Too big to be nailed Ken Stier, contributor

(Fortune) -- The news that Hewlett-Packard is the target of a German-Russian bribery investigation spotlights a seldom mentioned reason for the U.S. government's recently stepped-up enforcement of the Foreign Corrupt Practices Act: other countries are finally starting to crack down on corruption cases.

U.S. firms have their own government to thank for closing the pinchers: the Justice Department has been leaning on foreign governments for years to enact, and enforce legislation that backs up long-standing OECD anti-bribery conventions. Now that they are, Uncle Sam has also stepped-up enforcement of the FCPA law, which has been on the books since 1977. The prior laxity in enforcement could well have come about because the US government was loathe to put U.S. firms at a disadvantage to overseas competition. But with the international investigation into HP, the rules seem to have changed.

"Candidly, the level of enforcement outside the U.S. is not where we'd like it to be," Mark Mendelsohn, Justice's top FCPA enforcer, acknowledged in a recent interview. (Mendelsohn recently announced he'll be leaving for the private sector, spinning once again the revolving door between regulators and industry.) But, "there are pockets of progress."

International Corruption Enforcement: Possible Tit-for-tat

Yet even stepped up enforcement by the world's major developed economies seems dwarfed by both the crimes and the punishments that could have been doled out. Germany targeted, as its first prey, a high-profile American firm -- for allegedly paying an 8 million euro bribe to secure a 35 million euro contract with the Russian prosecutor general's office, seven years ago.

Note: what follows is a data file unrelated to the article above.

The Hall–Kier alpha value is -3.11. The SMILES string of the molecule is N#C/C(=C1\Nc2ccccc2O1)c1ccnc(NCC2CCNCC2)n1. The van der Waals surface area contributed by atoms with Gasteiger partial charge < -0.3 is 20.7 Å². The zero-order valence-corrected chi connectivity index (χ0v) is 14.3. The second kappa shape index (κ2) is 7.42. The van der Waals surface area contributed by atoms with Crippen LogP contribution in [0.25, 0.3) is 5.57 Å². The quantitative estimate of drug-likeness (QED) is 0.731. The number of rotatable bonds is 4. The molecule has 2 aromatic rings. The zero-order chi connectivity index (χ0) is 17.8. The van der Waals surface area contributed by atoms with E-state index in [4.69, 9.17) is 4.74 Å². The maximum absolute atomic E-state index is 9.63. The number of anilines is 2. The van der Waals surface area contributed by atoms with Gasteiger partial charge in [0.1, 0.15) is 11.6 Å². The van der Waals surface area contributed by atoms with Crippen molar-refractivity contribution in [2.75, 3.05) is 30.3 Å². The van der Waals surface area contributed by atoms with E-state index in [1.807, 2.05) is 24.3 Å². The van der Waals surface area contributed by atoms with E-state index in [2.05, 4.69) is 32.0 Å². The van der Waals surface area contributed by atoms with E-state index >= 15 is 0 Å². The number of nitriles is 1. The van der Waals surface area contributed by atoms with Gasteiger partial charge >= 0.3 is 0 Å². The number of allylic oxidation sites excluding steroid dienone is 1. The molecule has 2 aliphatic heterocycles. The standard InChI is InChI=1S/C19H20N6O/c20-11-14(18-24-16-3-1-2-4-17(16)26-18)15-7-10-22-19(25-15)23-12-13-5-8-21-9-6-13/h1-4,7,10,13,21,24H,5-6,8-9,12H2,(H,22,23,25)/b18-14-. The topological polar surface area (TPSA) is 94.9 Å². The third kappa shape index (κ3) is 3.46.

Observers believe that the move may have been a way of returning the favor to the U.S. for bagging and fining two of Germany's most prominent companies, Siemens and Daimler. The speculation is just that though -- and may be off the mark. After all, it was German officials who first raided Siemens. The Americans piled in later, splitting the $1.6 billion in fines with Germany.

However, an examination of the Justice Department's three most recent high-profile corruption cases involving foreign firms seems to give weight to the theory that geo-political and "too big too be nailed" calculations and are being weighed from the moment an FCPA investigation gets underway.

BAE, Siemens and Daimler

Take the BAE case. Although snagged in the FCPA net, the firm was merely charged with making false statements -- claiming it had enacted FCPA compliance reforms after earlier alleged violations -- not for actual bribery charges.

This softer settlement allowed the company to avoid debarment from government contracts, which would have been mandatory under EU directives, and possibly ruinous to the British firm. BAE recently added former Homeland Security czar Michael Chertoff to its board, a savvy move for the sixth largest U.S. defense contractor and burgeoning homeland security player.

Meanwhile, the settlement reached with German firm Siemens in December allows it to continue doing business with the U.S. government, enabling it to win a new contract from the Justice Department. So much for taking a damaging reputational hit; some firms, it seems, are simply too big to do without.

Daimler also dodged potentially lethal bullets by virtue of corruption investigations, in a deal blessed by a U.S. judge this month that focused criminal charges on two of its subsidiaries, rather than the German parent company, which the Justice department said "saw foreign bribery as a way of doing business."